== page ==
In FIG. 6, the y axis is the logarithm of the normalized measured intensity and the x axis represents the scattering vector (q) in inverse Angstroms (Å−1). The scattering vector is simply 4π/λ*sin (θ). Since the angles here are small (θ<6°), θ varies linearly with q and for the energy used here θ˜7 q with θ in degrees and q in Å−1. For the monosilicide, for q spanning from 0 to 0.85 Å−1, the angle e varies from 0 to 6 degrees. For the disilicide, the reflectivity dropped much faster, a sign of rougher surfaces and interfaces. For these samples, the reflectivity was then measured over a smaller q range (0 to 0.28 Å−1), the θ angle varies in this case from 0 to 2 degrees only. For most of the monosilicide reflectivity curves, a fitted model allowed us to extract quantitative information about the interface between the monosilicide and the Si(100) substrate. These Root Mean Square (RMS) roughnesses varied from 11.5 Å to 22.5 Å. It is noted that the roughness is reported over a large area, also incorporating larger length roughness scale.
Table 1 shows the RMS roughness of the monosilicide alloys (5.6 atomic %) as determined by fitting the GIXR curves together with the measured resistivity of the cobalt monosilicide and disilicide for alloys of 2 atomic % and 5.6 atomic % concentration. These resistivity numbers are the same as the ones used in FIG. 5. The reflectivity curves of FIG. 6a have all been placed in order of roughness after the pure cobalt control, the smoothest sample being the first one. The last two samples (Sn and Mn) could not be fitted successfully due to their atypical shape.
The GIXR curves obtained on the disilicide samples (FIG. 6b) show larger differences with respect to the extent of the oscillations. In some samples, these oscillations persist at much larger q than for the pure cobalt silicide sample. All the curves have been qualitatively placed in order of “oscillation persistence”. The sequence is clear at first for very well defined oscillations but later in the order, the irregularities in the oscillations makes it harder to sort. Since the diffuse background was not measured with enough resolution to allow for precise background subtraction, the results of the fitting routine would not be meaningful. There are however clear differences between the cobalt and some alloys which seem to show a much smoother interface roughness.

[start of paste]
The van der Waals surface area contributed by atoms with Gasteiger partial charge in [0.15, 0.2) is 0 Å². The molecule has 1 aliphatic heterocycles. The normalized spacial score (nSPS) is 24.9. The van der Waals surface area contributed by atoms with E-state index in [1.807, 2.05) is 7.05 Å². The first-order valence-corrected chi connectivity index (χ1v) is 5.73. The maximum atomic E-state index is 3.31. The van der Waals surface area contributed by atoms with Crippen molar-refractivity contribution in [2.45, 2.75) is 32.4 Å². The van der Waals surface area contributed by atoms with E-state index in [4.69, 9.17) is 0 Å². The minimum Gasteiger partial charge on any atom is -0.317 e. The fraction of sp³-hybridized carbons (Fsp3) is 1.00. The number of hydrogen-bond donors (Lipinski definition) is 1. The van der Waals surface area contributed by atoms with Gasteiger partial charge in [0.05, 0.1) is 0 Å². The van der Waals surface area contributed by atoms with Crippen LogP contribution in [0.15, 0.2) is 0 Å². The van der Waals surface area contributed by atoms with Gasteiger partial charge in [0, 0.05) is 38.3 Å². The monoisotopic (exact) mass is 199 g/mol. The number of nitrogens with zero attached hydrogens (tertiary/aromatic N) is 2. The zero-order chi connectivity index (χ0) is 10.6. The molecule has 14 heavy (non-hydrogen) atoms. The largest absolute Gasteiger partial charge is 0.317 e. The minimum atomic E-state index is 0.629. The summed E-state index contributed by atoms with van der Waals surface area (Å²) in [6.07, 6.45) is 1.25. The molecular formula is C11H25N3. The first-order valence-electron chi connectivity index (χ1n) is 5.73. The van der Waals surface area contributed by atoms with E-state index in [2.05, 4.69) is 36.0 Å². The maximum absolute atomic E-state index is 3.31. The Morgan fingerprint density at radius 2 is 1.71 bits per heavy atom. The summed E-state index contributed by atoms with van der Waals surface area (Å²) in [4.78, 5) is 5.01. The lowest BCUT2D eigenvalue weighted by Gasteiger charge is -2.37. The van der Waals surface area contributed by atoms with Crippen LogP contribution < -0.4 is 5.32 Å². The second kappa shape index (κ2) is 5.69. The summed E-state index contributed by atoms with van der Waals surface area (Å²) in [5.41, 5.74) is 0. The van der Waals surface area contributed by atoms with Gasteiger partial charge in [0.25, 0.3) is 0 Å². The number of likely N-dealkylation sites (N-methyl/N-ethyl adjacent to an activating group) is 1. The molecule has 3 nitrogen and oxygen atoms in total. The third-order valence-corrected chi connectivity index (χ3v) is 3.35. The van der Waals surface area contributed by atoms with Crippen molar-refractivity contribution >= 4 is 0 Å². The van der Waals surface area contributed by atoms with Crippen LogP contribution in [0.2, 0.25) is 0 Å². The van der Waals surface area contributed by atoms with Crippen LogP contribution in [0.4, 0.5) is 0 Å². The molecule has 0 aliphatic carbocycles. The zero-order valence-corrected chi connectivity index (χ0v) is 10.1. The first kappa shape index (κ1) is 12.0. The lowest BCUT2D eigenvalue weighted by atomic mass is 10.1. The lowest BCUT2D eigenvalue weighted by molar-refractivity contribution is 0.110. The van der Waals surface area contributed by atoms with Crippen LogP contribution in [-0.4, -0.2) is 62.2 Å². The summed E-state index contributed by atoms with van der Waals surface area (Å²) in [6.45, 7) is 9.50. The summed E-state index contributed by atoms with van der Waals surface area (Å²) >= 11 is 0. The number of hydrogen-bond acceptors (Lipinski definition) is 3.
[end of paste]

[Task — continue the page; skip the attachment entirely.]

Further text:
RMS roughness as determined by fitting the GIXR
curves and resistivities of Co alloys.
RMS roughness of
alloys with 5.6
at. % from
To verify first the quantitative results obtained on the monosilicide by GIXR, three samples were selected that exhibit different interface roughness. The CoCr alloy showed a smoother interface (11.5 Å) than the pure cobalt (13.5 Å) while the CoNb was considerably rougher (19.5 Å). These three samples are shown in the above table. Note that the Cr addition (at 5.6 at. %) leads to a large rise in the resistivity of the disilicide. Images from the cross sectional transmission electron microscopy (TEM) confirm the above results.
While the present invention has been particularly shown and described with respect to preferred embodiments thereof, it will be understood by those skilled in the art that the foregoing and other changes in form and detail may be made without departing from the spirit and scope of the present invention. It is therefore intended that the present invention not be limited to the exact forms described and illustrated but fall within the scope of the appended claims.
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|U.S. Classification||438/682, 438/656, 438/655, 257/E21.165, 257/E23.019|
|International Classification||H01L21/285, H01L23/485|
|Cooperative Classification||H01L2924/0002, H01L23/485, H01L21/28518|
|European Classification||H01L23/485, H01L21/285B4A|
|Oct 12, 1999||AS||Assignment|
Owner name: INTERNATIONAL BUSINESS MACHINES CORPORATION, NEW Y
Free format text: ASSIGNMENT OF ASSIGNORS INTEREST;ASSIGNORS:AGNELLO, PAUL DAVID;CABRAL, JR., CYRIL;CARRUTHERS, ROY ARTHUR;AND OTHERS;REEL/FRAME:010313/0869;SIGNING DATES FROM 19990922 TO 19991001
|Mar 11, 2003||CC||Certificate of correction|
|Nov 18, 2005||FPAY||Fee payment|
Year of fee payment: 4
|Apr 5, 2010||REMI||Maintenance fee reminder mailed|
|Aug 27, 2010||LAPS||Lapse for failure to pay maintenance fees|
|Oct 19, 2010||FP||Expired due to failure to pay maintenance fee|
Effective date: 20100827
|Sep 3, 2015||AS||Assignment|
Owner name: GLOBALFOUNDRIES U.S. 2 LLC, NEW YORK
Free format text: ASSIGNMENT OF ASSIGNORS INTEREST;ASSIGNOR:INTERNATIONAL BUSINESS MACHINES CORPORATION;REEL/FRAME:036550/0001
Effective date: 20150629
|Oct 5, 2015||AS||Assignment|
Owner name: GLOBALFOUNDRIES INC., CAYMAN ISLANDS
Free format text: ASSIGNMENT OF ASSIGNORS INTEREST;ASSIGNORS:GLOBALFOUNDRIES U.S. 2 LLC;GLOBALFOUNDRIES U.S. INC.;REEL/FRAME:036779/0001
Effective date: 20150910